• Snack time can help things feel normal – throw some of their favourite non-perishable snacks and treats in there. In larger emergencies when you might be eating a lot of canned food – you might experience a lot less muss and fuss if the kids know they can have one of their favourite fruit snacks or bars after "dinner".
  • Collapsible non-spill food and water bowls make it easier to keep Fido and Fluffy fed and watered wherever you end up waiting out an emergency – which may not be at home, if you need to evacuate.

For the constantly cold: some alternative ways to stay warm

When the power goes out, particularly in the fall and winter months, one of the biggest problems is staying warm, especially if you have electric heat or regularly use electric space heaters. Most of us can handle the chill for a few hours – but what about a few days? If you tend to run cold, a few suggestions that can help you conquer cooler temperatures.

  • Consider a Snuggie, Slanket or something similar to keep your hands free and your body warm. Perfect for holding your flashlight, reading a book or using that manual can-opener.
  • Thick, warm socks will take up less room in your kit than slippers but still keep your feet toasty warm. And when your toes are toasty, the rest of you will feel warm too.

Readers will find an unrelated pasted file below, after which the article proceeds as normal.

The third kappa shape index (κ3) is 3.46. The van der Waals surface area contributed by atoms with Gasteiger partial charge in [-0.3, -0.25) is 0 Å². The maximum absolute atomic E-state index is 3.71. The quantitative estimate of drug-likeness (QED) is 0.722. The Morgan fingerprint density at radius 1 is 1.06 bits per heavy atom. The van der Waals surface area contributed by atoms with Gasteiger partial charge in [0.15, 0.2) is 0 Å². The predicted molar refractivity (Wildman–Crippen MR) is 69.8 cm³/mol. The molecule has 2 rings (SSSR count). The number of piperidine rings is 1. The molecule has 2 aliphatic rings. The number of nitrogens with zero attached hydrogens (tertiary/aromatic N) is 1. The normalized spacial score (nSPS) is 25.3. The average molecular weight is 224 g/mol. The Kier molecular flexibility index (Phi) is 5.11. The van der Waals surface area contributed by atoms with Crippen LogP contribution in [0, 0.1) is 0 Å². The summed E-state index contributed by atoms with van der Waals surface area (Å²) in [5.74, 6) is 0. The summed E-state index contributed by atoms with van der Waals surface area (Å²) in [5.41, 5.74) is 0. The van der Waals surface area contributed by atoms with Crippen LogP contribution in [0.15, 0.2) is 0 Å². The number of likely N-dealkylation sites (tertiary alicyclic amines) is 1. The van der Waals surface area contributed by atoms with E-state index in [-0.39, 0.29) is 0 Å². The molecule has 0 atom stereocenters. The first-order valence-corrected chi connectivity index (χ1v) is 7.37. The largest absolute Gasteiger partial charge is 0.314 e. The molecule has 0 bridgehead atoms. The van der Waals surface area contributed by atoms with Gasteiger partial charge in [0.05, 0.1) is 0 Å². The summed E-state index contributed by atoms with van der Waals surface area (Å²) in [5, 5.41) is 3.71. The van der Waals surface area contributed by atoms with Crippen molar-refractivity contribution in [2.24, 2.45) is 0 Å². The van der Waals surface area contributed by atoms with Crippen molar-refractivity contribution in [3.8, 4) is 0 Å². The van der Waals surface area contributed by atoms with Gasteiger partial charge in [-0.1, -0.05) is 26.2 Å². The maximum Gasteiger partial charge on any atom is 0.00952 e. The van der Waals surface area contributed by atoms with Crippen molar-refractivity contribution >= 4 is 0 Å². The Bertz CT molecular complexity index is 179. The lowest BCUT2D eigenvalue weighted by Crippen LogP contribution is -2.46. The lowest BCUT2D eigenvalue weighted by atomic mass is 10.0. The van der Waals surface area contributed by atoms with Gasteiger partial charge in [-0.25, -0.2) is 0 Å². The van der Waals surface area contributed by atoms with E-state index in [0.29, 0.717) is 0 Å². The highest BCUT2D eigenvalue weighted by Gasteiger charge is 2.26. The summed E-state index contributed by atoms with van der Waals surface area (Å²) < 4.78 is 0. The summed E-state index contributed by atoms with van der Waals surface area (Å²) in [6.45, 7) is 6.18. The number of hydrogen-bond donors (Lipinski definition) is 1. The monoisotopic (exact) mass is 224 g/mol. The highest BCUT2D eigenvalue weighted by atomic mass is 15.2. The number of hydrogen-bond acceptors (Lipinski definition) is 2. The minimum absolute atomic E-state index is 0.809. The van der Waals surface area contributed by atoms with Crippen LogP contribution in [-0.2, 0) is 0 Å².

• A hot water bottle can make sleeping in colder temperatures a little bit easier – so if you have a gas range or another way to access hot water during a power outage, this can be a great option (though admittedly maybe not an option during a disaster).
  • Instant hand warmers such as HotHands can be pricey for regular use – but it's worth having a few in your kit for use in extra-cold temperatures or after being outside for prolonged periods of time. If you don't like the idea of disposable instant options – consider some of the battery-powered versions available these days. You could also opt for reusable gel packs that can be reheated in boiling water – if you're boiling water for other uses, such as washing dishes, you could toss a few in there to reheat.

If you're not ready to make the ultimate kit, make sure you at least have the basics covered. You can assemble the kit yourself, or hit the easy button and order kits ready to go, sized for the number of people in your household. There are specialty retailers offering a wide range of kits from basic to extensive (including smaller kits for your vehicle), but you can also find options at regular online retailers including Amazon and Costco.

Don't let 2019 end as another year you are unprepared – set yourself a goal of preparing your emergency kit before the month is out.